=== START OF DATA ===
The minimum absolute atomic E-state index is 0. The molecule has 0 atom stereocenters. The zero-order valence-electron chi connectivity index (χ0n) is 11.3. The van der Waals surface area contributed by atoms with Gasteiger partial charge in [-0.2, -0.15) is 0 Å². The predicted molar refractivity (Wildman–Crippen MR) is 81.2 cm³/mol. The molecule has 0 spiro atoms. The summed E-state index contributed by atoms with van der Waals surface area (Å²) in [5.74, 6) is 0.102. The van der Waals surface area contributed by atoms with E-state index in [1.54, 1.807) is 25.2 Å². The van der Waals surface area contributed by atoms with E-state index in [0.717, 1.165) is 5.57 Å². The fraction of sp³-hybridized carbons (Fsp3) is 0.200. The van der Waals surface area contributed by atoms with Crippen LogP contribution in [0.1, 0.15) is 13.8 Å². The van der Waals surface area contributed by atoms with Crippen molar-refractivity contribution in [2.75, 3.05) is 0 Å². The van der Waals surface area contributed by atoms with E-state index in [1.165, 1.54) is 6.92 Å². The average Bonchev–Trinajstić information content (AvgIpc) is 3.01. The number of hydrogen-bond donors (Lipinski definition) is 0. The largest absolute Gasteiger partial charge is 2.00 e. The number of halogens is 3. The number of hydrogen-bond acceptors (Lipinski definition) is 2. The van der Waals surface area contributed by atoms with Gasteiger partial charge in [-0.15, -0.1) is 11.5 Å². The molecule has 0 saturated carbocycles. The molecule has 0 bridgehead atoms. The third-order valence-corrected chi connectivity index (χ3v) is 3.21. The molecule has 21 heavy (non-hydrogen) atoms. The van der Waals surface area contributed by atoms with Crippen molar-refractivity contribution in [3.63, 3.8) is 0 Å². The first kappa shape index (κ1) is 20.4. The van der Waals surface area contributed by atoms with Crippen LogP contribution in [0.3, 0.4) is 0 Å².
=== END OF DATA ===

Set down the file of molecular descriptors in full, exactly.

The minimum absolute atomic E-state index is 0. The molecule has 0 atom stereocenters. The zero-order valence-electron chi connectivity index (χ0n) is 11.3. The van der Waals surface area contributed by atoms with Gasteiger partial charge in [-0.2, -0.15) is 0 Å². The predicted molar refractivity (Wildman–Crippen MR) is 81.2 cm³/mol. The molecule has 0 spiro atoms. The summed E-state index contributed by atoms with van der Waals surface area (Å²) in [5.74, 6) is 0.102. The van der Waals surface area contributed by atoms with E-state index in [1.54, 1.807) is 25.2 Å². The van der Waals surface area contributed by atoms with E-state index in [0.717, 1.165) is 5.57 Å². The fraction of sp³-hybridized carbons (Fsp3) is 0.200. The van der Waals surface area contributed by atoms with Crippen LogP contribution in [0.1, 0.15) is 13.8 Å². The van der Waals surface area contributed by atoms with Crippen molar-refractivity contribution in [2.75, 3.05) is 0 Å². The van der Waals surface area contributed by atoms with E-state index in [1.165, 1.54) is 6.92 Å². The average Bonchev–Trinajstić information content (AvgIpc) is 3.01. The number of hydrogen-bond donors (Lipinski definition) is 0. The largest absolute Gasteiger partial charge is 2.00 e. The number of halogens is 3. The number of hydrogen-bond acceptors (Lipinski definition) is 2. The van der Waals surface area contributed by atoms with Gasteiger partial charge in [-0.15, -0.1) is 11.5 Å². The molecule has 0 saturated carbocycles. The molecule has 0 bridgehead atoms. The third-order valence-corrected chi connectivity index (χ3v) is 3.21. The molecule has 21 heavy (non-hydrogen) atoms. The van der Waals surface area contributed by atoms with Crippen molar-refractivity contribution in [3.63, 3.8) is 0 Å². The first kappa shape index (κ1) is 20.4. The van der Waals surface area contributed by atoms with Crippen LogP contribution in [0.3, 0.4) is 0 Å².